“What? You can’t pay your bills? You said that bartending job makes you a month’s work in one weekend! […] So you’re spending more than you’re making? What did I tell you about being responsible? Damn it, Camille! How many times have I told you not to get the credit cards? […] I didn’t whip your ass enough as a child!”
And most nonsensical of all, Cami’s utterly inscrutable motivation for covering up for Coby:
“My parents have always treated Coby like he could do no wrong. […] Someone needed to take the blame for it.”
It was quiet for a few moments, and then Trenton grumbled, “Coby sounds like a good candidate.”
“I know it sounds crazy, but I just need one of us to think they’re good parents.”
Like anyone who actually read this fucking chapter would believe that for a second.
“What?” Coby said, his voice raised an octave. “No, dad, what the fuck?”
“You’re on that shit again, and your sister is paying your bills? Are you out of your fucking mind?”
This is what this book is doing right now:
Anyway, remember that thing I was saying earlier about how the only reason Trenton is here is because we’re supposed to believe (lots of “supposed to believe” in this chapter) that his comforting, violent presence is going to make everything better?
“I’m paying Coby back.” [I lied.]
Dad took a step toward me. “You couldn’t say anything until now? Let your brother take the blame for your irresponsibility?” He took another step. Trenton turned his entire torso toward my dad, shielding me.
“I think you need to sit down, sir,” Trenton said.
Dad’s face morphed from anger to rage, and Coby and Clark held onto him. “Did you just tell me to sit down in my own fucking house?”
What’s weird is that in any other book, I might have liked this part of the scene, because things are coming to a head. Of course, they’re coming to a head after we were introduced to them a dozen pages ago, and with characters with motives that are either absent, contradict other information in the narrative, or… whatever Trenton’s problem is.
“When were you going to tell us that you were mooching off your brother, Camille?” […]
Having Trenton beside me made me feel a surge in confidence I’d never felt around my father. “When I thought you would behave like a mature adult about it.”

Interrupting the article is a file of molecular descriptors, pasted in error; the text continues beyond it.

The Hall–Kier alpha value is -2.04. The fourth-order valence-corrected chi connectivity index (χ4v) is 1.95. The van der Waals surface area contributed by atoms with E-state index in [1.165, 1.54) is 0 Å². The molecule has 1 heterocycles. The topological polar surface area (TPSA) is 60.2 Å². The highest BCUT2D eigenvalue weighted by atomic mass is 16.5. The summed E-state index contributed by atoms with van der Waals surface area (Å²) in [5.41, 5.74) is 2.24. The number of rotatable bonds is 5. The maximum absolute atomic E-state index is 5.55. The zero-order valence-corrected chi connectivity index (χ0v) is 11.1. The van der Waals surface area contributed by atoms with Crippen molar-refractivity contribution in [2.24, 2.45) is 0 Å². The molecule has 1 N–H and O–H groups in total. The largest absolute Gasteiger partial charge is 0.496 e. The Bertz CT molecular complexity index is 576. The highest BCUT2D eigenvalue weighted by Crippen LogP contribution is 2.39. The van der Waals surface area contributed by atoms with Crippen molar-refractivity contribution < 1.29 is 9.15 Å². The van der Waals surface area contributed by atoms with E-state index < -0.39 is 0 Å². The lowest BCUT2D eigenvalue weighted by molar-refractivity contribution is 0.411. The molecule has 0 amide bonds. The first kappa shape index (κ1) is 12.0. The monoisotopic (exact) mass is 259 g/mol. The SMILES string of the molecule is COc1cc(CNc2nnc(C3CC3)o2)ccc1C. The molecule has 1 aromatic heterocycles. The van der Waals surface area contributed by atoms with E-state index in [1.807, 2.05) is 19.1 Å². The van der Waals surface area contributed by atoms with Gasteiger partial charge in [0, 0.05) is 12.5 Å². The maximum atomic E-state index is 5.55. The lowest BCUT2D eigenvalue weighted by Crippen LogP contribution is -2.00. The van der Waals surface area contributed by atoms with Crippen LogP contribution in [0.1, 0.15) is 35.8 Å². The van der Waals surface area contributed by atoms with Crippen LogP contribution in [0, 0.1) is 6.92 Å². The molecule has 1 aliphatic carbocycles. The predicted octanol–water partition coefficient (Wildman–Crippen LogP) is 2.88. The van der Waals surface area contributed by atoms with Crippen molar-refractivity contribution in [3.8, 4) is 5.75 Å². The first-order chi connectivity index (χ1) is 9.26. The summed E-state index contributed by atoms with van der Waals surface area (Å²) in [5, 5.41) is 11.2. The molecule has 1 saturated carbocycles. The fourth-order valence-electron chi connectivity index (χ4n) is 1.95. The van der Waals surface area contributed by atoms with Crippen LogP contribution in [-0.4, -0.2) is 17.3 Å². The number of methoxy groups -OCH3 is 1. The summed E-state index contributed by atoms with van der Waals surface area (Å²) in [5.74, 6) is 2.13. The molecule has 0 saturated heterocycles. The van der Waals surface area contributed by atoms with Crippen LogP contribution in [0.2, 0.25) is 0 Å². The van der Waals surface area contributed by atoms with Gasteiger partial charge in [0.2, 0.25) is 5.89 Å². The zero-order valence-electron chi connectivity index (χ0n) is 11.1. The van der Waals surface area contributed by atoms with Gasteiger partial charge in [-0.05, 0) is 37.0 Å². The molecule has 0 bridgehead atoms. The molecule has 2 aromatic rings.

Cami storms out, ignoring her dad yelling at her. Trenton drives her home, and shortly afterwards Coby shows us, sobbing and apologizing to Cami. We also learn that Trenton is planning on saving money so he can move out and get a place of his own, because Trenton’s in this scene too.
Amidst the obligatory “Coby asks what’s going on with Cami and Trenton” dialogue, we get maybe the first moment in this book about human emotions that feels like a human emotion.
“You’re going to stay here?” I asked.
“Yeah,” Coby said. “If that’s okay. […] I’m not staying long. Just maybe until Dad goes to sleep.”
“Okay. Call me tomorrow.”
“Yeah?” I said […]
“I love you.”
Cami goes to work, where we get caught up on the Raegan+Kody drama. Remember Kody is not Coby. That will help you a lot.
“We’re sort of… on a break. […]”
“Then where were you all day?”
“I stopped by Sig Tau. Just for a few hours before work.”
“Sig Tau?” It took my brain a little bit to catch up. [“Brazil] called you, didn’t he?”
Raegan grimaced. “I’m not talking about this here.”
Then why did she bring it up?
As the scene continues, Cami pours a pitcher of beer on Brazil, and Cami and Raegan have a fight where they accuse each other of being “a heartless bitch”. Weirdly, even this ends with one of the only subplots that sparked a hint of genuine interest for me.
Raegan looked up at me, her eyes red and puffy. “Have you ever loved two people at the same time?” she asked.
Even if we have no idea where it’s coming from. Aside from setting up an ironic punchline.
I held out my hand. “If I ever try, slap me, okay?”
Question of the day! Who do you think Trenton will beat up to solve Cami’s problems next?